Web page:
The Tupperware-clad Noka G20

Nokia G20 REVIEW

June 25, 2021
3 mins read


Nokia G20 REVIEW

If you’re after a budget phone with loads of battery power this Nokia might fit the bill. PAT PILCHER puts it through his testing regime.


nokia g20 tupperware
So shinee….

Another day and another affordable phone from Nokia! This time, it’s the creatively named G20. Priced at just $279, the big question on my mind was what’s been chopped to make it so wallet/purse-friendly?

Part of the G20’s super affordable price tag comes down to the choice of materials used in its construction. Where glass and alloy are the order of the day with most flagship and mid-range devices, Nokia opted for Tupperware for the body. Available in metallic white (Glacier) or blue (Night), both colours have a metallic iridescent sheen which adds visual interest to its otherwise generic design. Unfortunately, only the night colour is available in New Zealand…


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Spinning the G20 around reveals a 6.52-inch IPS LCD 720 x 1600 display and a teardrop design for the front shooter (more on this later). Overall, the screen is a pleasant surprise. Slim bezels and a vivid and bright output help it bat well above its ultra-affordable sticker price. While there is no under-screen fingerprint sensor, Nokia has put one in the power button, which handily allows you to switch the G20 on and log in with one seamless movement.

 Nokia G20 review
The Nokia G20 is available in ‘Night’but sadly no Glacier…. 

Under the hood, the areas where money was saved more become apparent. The G20 comes with 64GB of storage. While this would have been a flagship spec a few years back, it’s smallish by today’s standards and will soon fill up with media and apps. Thankfully, the storage is expandible via MicroSD card support.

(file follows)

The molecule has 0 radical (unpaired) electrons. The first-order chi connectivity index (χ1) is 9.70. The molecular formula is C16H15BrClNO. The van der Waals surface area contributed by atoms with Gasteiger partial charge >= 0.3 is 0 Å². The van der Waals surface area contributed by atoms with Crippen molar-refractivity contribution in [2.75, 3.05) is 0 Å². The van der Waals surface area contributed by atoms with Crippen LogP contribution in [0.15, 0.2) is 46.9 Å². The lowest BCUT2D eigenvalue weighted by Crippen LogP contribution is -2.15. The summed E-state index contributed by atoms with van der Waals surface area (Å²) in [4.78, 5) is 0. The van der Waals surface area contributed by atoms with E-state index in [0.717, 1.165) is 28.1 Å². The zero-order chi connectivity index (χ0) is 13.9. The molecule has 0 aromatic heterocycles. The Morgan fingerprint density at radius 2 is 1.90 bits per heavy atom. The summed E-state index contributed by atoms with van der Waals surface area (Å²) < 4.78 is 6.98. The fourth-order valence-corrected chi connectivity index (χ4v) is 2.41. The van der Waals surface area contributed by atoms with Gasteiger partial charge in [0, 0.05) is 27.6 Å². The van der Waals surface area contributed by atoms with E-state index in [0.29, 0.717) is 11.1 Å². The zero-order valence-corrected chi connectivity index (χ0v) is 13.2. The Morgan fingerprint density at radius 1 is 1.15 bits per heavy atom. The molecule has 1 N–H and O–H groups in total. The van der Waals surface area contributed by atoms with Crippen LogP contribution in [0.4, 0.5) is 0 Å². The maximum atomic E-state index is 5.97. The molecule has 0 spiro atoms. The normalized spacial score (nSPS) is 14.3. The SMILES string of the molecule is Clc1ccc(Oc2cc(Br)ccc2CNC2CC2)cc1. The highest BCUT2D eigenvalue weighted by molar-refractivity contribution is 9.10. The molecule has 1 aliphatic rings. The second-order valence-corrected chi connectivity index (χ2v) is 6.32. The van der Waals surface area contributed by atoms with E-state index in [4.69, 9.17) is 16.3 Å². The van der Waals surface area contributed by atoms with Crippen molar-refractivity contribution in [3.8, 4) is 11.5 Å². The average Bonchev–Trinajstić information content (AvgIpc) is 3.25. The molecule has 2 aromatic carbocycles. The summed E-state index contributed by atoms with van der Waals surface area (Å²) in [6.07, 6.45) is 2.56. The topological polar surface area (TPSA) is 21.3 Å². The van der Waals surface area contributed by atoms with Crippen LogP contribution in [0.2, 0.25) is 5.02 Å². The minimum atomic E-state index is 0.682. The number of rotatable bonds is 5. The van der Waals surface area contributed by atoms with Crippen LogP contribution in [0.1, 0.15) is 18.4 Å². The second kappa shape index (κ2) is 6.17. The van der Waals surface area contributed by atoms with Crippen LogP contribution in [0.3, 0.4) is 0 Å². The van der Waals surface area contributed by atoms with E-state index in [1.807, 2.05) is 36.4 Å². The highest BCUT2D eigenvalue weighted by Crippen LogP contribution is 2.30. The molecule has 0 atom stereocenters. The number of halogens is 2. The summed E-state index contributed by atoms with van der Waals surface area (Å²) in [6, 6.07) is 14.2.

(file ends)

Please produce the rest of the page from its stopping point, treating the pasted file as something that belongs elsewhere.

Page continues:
Powering the G20 is a MediaTek Helio G35 Octa-core processor. Its GPU is a PowerVR GE8320 along with 4GB of RAM. While this spec is more than ample for browsing, email, maps and social media, gamers might find it lacks the raw horsepower for demanding games and other apps. In use, the G20 worked fine for basic chores and tasks, but a lag was noticeable with multiple apps running or more than a few browser tabs open.

One feature that caught my eye was the G20’s quad-camera setup, which consists of a 48MP wide shooter, a 5MP ultrawide camera, a 2MP macro snapper and a 2 MP depth sensor. Around the front, there’s also an 8 MP sensor with a wide-angle lens camera. Such quad-camera setups are usually the fodder of significantly more costly smartphones, so I was curious to see how they performed.

It’s a bird… it’s a plane… it’s the Nokia G20!

The camera app sports plenty of shooting modes, including a night mode, and most performed reasonably well. While the camera isn’t up to the same level of performance as the Huawei/Leica combo, the photos captured were of acceptable quality, especially considering that they were taken using a camera on a $270 smartphone. About the only real exception to this was the night mode. It struggled, unable either to get a focus lock or deal with pixel noise. Both front and rear shooters can capture video at 1080p at 30FPS, and the results are not too bad, but video footage eats storage like crazy. Still, for the price, the G20’s camera setup doesn’t feel too budget.

Another positive was the huge battery kick. Nokia makes the bold claim that it can go for three days between charges. In use, this almost proved to be the case with heavy to moderate use, giving me just over two-and-a-half days of run time (which is still impressive regardless of price). Your mileage will vary depending on how you use the G20. Either way, the non-removable Li-Po 5050 mAh battery seems to run on the smell of an oily rag and just goes and goes.

 Nokia G20 review
The budget Nokia G20 lacks the horsepower for games

Last but by no means least is the G20’s ace card. Like other Nokia Android One devices, it lacks the tacky and frustrating custom launchers and skins that bedevil most other Android phones (yes, even flagship devices). With the G20, you get a vanilla Google-flavoured Android 11 launcher. You also get three years of monthly security updates and two years of software updates, so you’ll also get Android 12 once it becomes available.

So, who is the G20 aimed at? Gamers and power users might want to look elsewhere. For anyone on a tight budget, the G20 isn’t half bad, especially once the sticker price is considered.

Pat has been talking about tech on TV, radio and print for over 20 years, having served time as a TV tech guy and currently penning reviews for Witchdoctor. He loves nothing more than rolling his sleeves up and playing with shiny gadgets.

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